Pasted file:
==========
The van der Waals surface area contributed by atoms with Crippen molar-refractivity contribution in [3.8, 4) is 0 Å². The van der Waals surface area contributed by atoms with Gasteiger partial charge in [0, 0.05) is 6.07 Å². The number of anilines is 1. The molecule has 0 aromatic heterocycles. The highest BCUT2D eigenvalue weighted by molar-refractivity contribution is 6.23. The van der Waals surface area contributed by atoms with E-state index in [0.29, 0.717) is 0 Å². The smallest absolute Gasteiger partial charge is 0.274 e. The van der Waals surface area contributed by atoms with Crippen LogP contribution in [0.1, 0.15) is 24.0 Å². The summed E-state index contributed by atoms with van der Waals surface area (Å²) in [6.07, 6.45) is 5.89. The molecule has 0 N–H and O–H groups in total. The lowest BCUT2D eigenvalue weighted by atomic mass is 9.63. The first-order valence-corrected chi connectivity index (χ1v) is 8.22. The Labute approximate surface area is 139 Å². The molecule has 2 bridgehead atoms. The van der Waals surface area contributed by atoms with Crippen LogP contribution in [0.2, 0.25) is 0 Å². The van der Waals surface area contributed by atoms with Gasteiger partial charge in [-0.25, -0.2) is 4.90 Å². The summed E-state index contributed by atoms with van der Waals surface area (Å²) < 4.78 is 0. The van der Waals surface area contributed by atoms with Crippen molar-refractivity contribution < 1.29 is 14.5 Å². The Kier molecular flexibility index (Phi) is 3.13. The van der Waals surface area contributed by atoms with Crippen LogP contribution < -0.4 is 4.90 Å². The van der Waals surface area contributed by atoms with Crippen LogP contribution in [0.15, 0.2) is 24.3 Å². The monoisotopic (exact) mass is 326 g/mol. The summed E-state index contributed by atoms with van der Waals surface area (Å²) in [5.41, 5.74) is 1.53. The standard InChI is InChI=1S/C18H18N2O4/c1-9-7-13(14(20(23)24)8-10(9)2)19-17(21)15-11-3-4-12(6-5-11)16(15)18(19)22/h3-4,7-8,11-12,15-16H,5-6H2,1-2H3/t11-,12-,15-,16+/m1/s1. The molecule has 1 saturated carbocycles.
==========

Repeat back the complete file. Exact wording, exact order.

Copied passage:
The van der Waals surface area contributed by atoms with Crippen molar-refractivity contribution in [3.8, 4) is 0 Å². The van der Waals surface area contributed by atoms with Gasteiger partial charge in [0, 0.05) is 6.07 Å². The number of anilines is 1. The molecule has 0 aromatic heterocycles. The highest BCUT2D eigenvalue weighted by molar-refractivity contribution is 6.23. The van der Waals surface area contributed by atoms with E-state index in [0.29, 0.717) is 0 Å². The smallest absolute Gasteiger partial charge is 0.274 e. The van der Waals surface area contributed by atoms with Crippen LogP contribution in [0.1, 0.15) is 24.0 Å². The summed E-state index contributed by atoms with van der Waals surface area (Å²) in [6.07, 6.45) is 5.89. The molecule has 0 N–H and O–H groups in total. The lowest BCUT2D eigenvalue weighted by atomic mass is 9.63. The first-order valence-corrected chi connectivity index (χ1v) is 8.22. The Labute approximate surface area is 139 Å². The molecule has 2 bridgehead atoms. The van der Waals surface area contributed by atoms with Crippen LogP contribution in [0.2, 0.25) is 0 Å². The van der Waals surface area contributed by atoms with Gasteiger partial charge in [-0.25, -0.2) is 4.90 Å². The summed E-state index contributed by atoms with van der Waals surface area (Å²) < 4.78 is 0. The van der Waals surface area contributed by atoms with Crippen molar-refractivity contribution < 1.29 is 14.5 Å². The Kier molecular flexibility index (Phi) is 3.13. The van der Waals surface area contributed by atoms with Crippen LogP contribution < -0.4 is 4.90 Å². The van der Waals surface area contributed by atoms with Crippen LogP contribution in [0.15, 0.2) is 24.3 Å². The monoisotopic (exact) mass is 326 g/mol. The summed E-state index contributed by atoms with van der Waals surface area (Å²) in [5.41, 5.74) is 1.53. The standard InChI is InChI=1S/C18H18N2O4/c1-9-7-13(14(20(23)24)8-10(9)2)19-17(21)15-11-3-4-12(6-5-11)16(15)18(19)22/h3-4,7-8,11-12,15-16H,5-6H2,1-2H3/t11-,12-,15-,16+/m1/s1. The molecule has 1 saturated carbocycles.